For tracking a band in the same room, what are the pros and cons of using a Perspex drum screen? I imagine they reflect a lot of high frequencies back at the drummer, so does anyone have any experience with this colouring the sound in a good or bad way? How effective are they at isolating the drums from the other instruments? Would I be better off looking into absorptive panels?
SOS Forum post
SOS Contributor Mike Senior replies: The main advantage of a clear Perspex screen is obviously that you can see through it! Beyond that, the question is what you’re trying to achieve. The main situation where I would consider a hard, reflective screen like that on sonic grounds would be when trying to increase the amount of early reflections captured by the drum mics, in particular the overheads. Such reflections do indeed colour the sound but can certainly do so in a nice way — especially when overheads are placed above the kit, because the screen can be positioned to reflect into those mics more of the rich timbre that emanates horizontally from the snare and toms, and which otherwise wouldn’t be that well represented. You might also use a reflective screen like this if your overheads are quite tight in for spill-reduction purposes, because that might help retain a more holistic impression of the kit from close up. (Alternatively, I’ve had good results with using a second pair of overheads in such circumstances instead.)
The main pitfall is that you may end up with nasty comb-filtering artifacts on any mics that are within a couple of feet of the screen itself — listen for that characteristic hollow, metallic timbre. If you’re not sure what I mean here, there’s an example in the audio resources accompanying January 2015’s Session Notes column (http://sosm.ag/sessionnotes-BHLH), specifically the BucketBaffle04 file.
Dealing with this is usually just a case of ‘suck it and see’. Solo each mic to check for tell-tale timbral pecularities, repositioning as necessary. In this context, coincident or near-coincident stereo pairs over the kit may offer an advantage over more common spaced-pair rock-miking techniques, as they allow you to place the mics over the centre of the kit, rather than close to the screen(s). You might also consider using boundary mics mounted on the screen itself instead, as these are able to side-step the comb-filtering problem by virtue of their design.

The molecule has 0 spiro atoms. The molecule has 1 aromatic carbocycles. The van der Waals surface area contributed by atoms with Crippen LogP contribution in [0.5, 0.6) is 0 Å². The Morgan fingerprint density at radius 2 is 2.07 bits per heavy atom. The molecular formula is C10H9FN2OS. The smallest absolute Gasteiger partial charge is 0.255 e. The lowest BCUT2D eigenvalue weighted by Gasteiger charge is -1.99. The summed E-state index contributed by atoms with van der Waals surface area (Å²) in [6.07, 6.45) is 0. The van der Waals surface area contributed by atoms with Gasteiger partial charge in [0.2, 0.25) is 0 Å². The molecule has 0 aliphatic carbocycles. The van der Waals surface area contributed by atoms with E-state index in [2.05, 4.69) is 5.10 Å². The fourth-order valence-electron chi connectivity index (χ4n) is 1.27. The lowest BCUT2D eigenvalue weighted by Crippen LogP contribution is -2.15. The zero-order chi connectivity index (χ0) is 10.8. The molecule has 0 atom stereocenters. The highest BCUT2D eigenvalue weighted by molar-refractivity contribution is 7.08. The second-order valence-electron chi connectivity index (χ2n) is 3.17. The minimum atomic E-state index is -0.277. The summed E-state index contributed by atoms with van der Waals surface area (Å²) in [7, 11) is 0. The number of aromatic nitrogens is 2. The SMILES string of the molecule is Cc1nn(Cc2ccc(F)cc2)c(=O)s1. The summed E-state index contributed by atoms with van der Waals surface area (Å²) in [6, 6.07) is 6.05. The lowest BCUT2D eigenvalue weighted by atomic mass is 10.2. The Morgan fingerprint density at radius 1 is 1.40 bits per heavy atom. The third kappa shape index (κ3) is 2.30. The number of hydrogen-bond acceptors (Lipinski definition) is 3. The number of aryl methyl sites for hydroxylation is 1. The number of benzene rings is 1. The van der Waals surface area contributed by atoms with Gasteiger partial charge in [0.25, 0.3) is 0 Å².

Mind you, my experience is that most project-studio ensemble-recording sessions suffer from too much reflection from hard surfaces in the recording room, rather than too little. As such, I typically find much more call for absorptive screens and blankets/duvets than reflective panels when recording bands in budget-conscious situations. As far as isolation is concerned, the problem with a Perspex screen in a small room is that it doesn’t take much energy out of the room, so unless you create some kind of close-fitting Perspex booth around the drummer (rarely a practical proposition!) you’re not going to make that much difference to the spill levels — in fact, you’ll delay the spill more, which often makes it sound more washy in the mix. With using absorbers, on the other hand, you effectively end up deadening the room as a whole to some extent, so even though they may not obstruct direct sound paths as effectively, the results are likely to be more mixable because the spill will probably be less delayed and have a shorter decay tail.
I most often use reflective panels in ensemble sessions for monitoring purposes, not for isolation, bouncing a player’s instrument sound back at their own ears so that they can better hear what they’re doing without resorting to headphone foldback. This situation seldom arises with drums, as they’re usually the loudest thing in the room as it is so there’s no trouble with anyone hearing them!